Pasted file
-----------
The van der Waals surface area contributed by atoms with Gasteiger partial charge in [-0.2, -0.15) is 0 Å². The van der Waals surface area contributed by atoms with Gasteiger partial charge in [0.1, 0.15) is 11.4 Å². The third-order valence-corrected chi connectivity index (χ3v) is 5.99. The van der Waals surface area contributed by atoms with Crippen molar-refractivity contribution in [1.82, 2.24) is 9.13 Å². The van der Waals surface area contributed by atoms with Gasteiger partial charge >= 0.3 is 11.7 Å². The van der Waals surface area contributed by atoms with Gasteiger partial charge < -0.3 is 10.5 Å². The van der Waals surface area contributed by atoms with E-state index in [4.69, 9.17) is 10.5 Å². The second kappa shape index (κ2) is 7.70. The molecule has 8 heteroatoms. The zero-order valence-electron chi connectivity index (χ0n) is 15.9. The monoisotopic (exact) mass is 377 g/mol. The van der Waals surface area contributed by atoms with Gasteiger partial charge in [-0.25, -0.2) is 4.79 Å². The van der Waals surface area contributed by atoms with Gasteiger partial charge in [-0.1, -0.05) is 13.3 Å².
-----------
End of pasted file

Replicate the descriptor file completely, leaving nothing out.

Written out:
The van der Waals surface area contributed by atoms with Gasteiger partial charge in [-0.2, -0.15) is 0 Å². The van der Waals surface area contributed by atoms with Gasteiger partial charge in [0.1, 0.15) is 11.4 Å². The third-order valence-corrected chi connectivity index (χ3v) is 5.99. The van der Waals surface area contributed by atoms with Crippen molar-refractivity contribution in [1.82, 2.24) is 9.13 Å². The van der Waals surface area contributed by atoms with Gasteiger partial charge >= 0.3 is 11.7 Å². The van der Waals surface area contributed by atoms with Gasteiger partial charge < -0.3 is 10.5 Å². The van der Waals surface area contributed by atoms with E-state index in [4.69, 9.17) is 10.5 Å². The second kappa shape index (κ2) is 7.70. The molecule has 8 heteroatoms. The zero-order valence-electron chi connectivity index (χ0n) is 15.9. The monoisotopic (exact) mass is 377 g/mol. The van der Waals surface area contributed by atoms with Gasteiger partial charge in [-0.25, -0.2) is 4.79 Å². The van der Waals surface area contributed by atoms with Gasteiger partial charge in [-0.1, -0.05) is 13.3 Å².